INDEPENDENT NEWS

Sharing Knowledge On Quake-Preparedness

Published: Fri 12 Oct 2001 09:39 AM
NEWS RELEASE
SPECIALISTS GATHER TO SHARE KNOWLEDGE ON QUAKE-PREPAREDNESS
12 OCTOBER 2001
International specialists will gather in Wellington next week for a workshop on the measures that can be taken to reduce New Zealand's vulnerability to earthquakes.
Topics at the two-day workshop at Te Papa, the Museum of New Zealand, will include the latest international practice in response to and recovery after an earthquake, lessons learnt from recent overseas earthquakes, and steps that organisations can take to lower their vulnerability to earthquakes.
Sessions at the Wellington Lifelines Group International Workshop are scheduled for October 16 and 17. There is an optional guided tour of the Wellington and Hutt Valley segment of the Wellington Fault on October 15.
The tour will include an inspection of mitigation measures at the Te Marua Water Treatment Plant, Transpower's substation at Haywards, and the Thorndon Overbridge on State Highway 1.
A major focus of the workshop is protection for infrastructure such as transportation, communications, gas, water, electricity, and sewerage.
" The potential to reduce social and economic losses through improved mitigation measures for engineering lifelines is substantial," said organiser David Brunsdon of the Wellington Lifelines Group.
" The workshop will focus on the latest techniques than can be applied, sometimes at relatively low cost, to reduce the vulnerability of services and utilities to earthquakes. Speakers and participants will also discuss asset and risk management as well as examining ways to improve post-earthquake recovery."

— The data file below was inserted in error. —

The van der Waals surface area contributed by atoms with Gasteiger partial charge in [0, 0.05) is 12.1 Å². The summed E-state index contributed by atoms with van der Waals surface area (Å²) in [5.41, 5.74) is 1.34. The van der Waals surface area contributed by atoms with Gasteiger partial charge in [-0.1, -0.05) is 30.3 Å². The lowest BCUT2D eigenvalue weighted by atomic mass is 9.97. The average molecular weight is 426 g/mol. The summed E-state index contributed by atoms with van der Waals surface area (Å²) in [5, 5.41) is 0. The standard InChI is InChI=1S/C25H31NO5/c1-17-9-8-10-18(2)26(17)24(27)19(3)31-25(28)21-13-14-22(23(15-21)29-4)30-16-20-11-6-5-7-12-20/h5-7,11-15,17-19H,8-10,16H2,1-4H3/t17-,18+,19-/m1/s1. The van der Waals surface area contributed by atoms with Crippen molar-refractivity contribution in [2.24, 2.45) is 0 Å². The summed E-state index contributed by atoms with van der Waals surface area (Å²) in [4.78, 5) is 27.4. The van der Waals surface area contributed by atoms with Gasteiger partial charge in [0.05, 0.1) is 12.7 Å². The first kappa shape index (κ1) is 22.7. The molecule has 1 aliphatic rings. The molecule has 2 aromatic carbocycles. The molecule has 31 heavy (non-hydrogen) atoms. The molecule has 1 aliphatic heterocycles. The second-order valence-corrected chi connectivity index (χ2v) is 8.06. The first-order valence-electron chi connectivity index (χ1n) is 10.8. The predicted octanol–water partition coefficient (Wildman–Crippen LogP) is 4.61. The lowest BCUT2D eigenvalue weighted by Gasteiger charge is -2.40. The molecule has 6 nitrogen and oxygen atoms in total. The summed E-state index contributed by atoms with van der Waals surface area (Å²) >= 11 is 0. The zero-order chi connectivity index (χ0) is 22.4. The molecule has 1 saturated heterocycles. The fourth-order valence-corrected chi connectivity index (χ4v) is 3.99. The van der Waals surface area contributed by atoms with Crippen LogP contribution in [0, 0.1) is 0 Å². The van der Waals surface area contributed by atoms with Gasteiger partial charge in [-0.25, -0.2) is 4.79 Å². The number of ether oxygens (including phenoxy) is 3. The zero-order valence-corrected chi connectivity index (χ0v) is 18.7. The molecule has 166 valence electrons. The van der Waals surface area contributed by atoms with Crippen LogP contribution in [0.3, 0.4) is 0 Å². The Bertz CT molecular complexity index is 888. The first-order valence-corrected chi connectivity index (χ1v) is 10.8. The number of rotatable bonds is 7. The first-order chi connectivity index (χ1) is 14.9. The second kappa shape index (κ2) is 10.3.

The workshop marks the tenth anniversary of a major report on the vulnerability of Wellington's "engineering lifelines" to an earthquake. The 1991 report, produced by the Centre for Advanced Engineering at Canterbury University, is seen as a milestone in the way it brought together a wide range of organisations and specialists to address the vulnerability of the capital to an earthquake.
The Wellington Lifelines Group, the first such group in New Zealand, was formed as a result of the 1991 report and since then similar lifelines groups have formed throughout the country.
The Wellington group, which operates through the Wellington Regional Council, comprises utility and transport sector organisations, territorial authorities, emergency management agencies, research organisations, the insurance industry and consultants. Representatives from all these sectors will participate in next week's workshop.
The workshop is being sponsored by the Earthquake Commission and the Wellington Regional Council.
END

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